The GT could be another option for you, very nice tv for a bit less money than the VT series.

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  Reply # 569357 16-Jan-2012 10:32
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I purchased the Sammy led lcd series 6 D6600 meant to be one of the top quality TVs. Here are my finding so far.

It's sexy thin when you can get it mounted on the wall using a low profile bracket. Make note it is ridiculously hard if you use a generic mounting kit as the bolts are not long enough for the screw holes on the back of the tv. I had to get some M8, 25 bolts from Bunnings in order to get it fixed to the brackets! Compared to a all other TVs Samsung made the screw mounts a xxxxx pain.

Network connection is a breeze and connecting bluray 3d player to it was the same. Wireless lan capabilities are stellar. Although trying to watch any AVI file from my network folders results in "File format not recognized". But the same file overs a USB stick work flawlessly no sure what causes that, anyone?

Picture quality is very good but too bright at night, I had to tone it down. The 400hz motion is too much for my eyes as well at times which got fatiguing, I need to figure out how to tone that down; especially on low quality AVi's the movement is overly corrected/smoothed, on I watching  'Falling Skies' (Alien  TV series) it was hard to watch the fast moving scenes.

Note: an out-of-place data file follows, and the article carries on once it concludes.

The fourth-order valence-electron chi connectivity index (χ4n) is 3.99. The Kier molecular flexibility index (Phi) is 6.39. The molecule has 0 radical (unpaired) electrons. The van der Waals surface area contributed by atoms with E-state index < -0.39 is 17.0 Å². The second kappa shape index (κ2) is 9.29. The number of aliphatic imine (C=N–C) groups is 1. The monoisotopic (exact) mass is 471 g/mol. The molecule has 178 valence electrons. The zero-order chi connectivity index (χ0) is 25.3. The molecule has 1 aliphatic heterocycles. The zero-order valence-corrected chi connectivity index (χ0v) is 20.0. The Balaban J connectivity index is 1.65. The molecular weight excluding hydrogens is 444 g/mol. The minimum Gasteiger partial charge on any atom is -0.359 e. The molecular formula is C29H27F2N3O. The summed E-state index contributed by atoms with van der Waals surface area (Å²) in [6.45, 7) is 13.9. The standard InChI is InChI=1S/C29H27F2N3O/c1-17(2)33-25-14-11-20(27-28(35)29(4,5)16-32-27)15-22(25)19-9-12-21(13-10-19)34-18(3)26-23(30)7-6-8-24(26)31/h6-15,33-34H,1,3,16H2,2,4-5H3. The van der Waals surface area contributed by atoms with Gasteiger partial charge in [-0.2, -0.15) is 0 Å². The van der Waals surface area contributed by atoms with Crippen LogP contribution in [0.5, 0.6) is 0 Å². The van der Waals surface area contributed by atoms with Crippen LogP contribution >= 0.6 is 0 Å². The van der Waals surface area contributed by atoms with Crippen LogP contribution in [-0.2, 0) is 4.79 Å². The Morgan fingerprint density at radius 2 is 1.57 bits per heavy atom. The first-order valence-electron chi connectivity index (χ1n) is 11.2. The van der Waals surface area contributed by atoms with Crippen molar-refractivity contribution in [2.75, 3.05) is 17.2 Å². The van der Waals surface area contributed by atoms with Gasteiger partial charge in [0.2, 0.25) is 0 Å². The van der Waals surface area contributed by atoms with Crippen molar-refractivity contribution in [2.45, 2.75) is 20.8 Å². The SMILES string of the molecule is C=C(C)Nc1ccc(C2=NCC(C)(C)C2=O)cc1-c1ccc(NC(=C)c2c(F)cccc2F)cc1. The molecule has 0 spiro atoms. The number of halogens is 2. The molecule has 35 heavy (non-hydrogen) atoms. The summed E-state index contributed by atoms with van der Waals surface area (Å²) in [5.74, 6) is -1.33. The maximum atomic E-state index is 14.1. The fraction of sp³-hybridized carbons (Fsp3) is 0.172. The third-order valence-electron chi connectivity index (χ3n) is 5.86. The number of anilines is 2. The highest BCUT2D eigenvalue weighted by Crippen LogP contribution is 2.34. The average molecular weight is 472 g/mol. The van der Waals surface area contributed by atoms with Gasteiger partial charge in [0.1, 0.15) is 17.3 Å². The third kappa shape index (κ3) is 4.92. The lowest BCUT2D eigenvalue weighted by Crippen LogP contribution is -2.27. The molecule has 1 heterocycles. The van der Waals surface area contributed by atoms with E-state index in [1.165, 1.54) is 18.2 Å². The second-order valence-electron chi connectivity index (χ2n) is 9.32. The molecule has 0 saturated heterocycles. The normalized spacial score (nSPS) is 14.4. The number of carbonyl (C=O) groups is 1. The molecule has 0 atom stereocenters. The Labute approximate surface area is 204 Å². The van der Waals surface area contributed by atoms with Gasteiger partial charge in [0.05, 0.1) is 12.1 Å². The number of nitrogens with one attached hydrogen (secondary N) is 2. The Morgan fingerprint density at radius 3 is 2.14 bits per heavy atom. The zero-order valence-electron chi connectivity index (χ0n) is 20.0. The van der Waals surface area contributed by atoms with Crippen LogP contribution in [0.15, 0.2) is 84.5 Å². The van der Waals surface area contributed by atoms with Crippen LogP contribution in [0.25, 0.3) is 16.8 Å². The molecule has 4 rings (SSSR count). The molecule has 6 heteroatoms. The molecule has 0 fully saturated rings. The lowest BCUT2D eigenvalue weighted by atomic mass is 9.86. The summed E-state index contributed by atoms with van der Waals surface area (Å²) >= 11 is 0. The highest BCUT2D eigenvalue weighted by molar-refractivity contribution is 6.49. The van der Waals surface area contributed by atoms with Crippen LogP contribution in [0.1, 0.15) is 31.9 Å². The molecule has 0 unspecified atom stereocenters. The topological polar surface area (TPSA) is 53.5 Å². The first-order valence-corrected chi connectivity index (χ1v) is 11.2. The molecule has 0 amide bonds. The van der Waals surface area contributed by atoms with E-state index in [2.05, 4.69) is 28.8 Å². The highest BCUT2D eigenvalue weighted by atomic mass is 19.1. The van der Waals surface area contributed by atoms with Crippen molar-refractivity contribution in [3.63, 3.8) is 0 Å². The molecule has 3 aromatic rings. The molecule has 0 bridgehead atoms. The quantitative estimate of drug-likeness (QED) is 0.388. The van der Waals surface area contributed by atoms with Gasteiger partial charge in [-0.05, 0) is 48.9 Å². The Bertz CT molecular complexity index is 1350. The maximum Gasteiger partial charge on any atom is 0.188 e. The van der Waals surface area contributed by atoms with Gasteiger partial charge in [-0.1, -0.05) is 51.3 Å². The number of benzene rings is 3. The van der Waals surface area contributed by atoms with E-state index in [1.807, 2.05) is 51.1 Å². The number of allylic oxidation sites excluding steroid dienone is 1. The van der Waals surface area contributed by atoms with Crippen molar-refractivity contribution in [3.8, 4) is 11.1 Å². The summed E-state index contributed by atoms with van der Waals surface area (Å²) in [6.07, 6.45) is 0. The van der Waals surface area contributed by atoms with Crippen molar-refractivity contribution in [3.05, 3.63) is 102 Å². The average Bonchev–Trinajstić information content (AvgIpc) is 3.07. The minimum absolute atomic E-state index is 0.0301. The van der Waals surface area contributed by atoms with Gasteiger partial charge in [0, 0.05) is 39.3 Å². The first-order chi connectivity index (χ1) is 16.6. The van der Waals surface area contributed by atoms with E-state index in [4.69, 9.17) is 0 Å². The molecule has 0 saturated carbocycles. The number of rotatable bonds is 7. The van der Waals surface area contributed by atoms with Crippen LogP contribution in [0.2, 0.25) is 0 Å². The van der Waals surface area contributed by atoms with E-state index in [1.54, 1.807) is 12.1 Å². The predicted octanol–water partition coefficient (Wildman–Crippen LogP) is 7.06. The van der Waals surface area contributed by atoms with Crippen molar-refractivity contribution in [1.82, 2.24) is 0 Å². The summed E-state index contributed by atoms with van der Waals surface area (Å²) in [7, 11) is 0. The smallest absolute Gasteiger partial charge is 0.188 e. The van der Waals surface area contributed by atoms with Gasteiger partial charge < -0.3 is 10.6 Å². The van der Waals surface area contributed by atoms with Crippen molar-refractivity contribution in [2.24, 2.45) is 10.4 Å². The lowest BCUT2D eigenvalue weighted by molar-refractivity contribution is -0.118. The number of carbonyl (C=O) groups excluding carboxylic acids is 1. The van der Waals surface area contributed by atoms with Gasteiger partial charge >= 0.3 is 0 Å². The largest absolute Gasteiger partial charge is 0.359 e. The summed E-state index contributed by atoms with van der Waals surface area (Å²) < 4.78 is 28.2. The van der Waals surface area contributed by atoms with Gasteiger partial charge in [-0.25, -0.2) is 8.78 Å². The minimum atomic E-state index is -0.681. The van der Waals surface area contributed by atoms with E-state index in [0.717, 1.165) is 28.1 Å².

Connecting a PC to it was easy but the picture is ok at 1080p but text seemed a bit strained. Gaming seemed really good played Battlefield with jaw dropping cinematic realism loved it.

Blu ray & 3d is where this panel shines I cannot fault the picture it is light years away from anything I have seen before. When you have an AV amplifier setup cranking 5.1 sound plus the picture it becomes a very engaging immersive experience well worth the purchase.

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  Reply # 579281 9-Feb-2012 13:47
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I'm interested to hear what the OP got and their thoughts on it.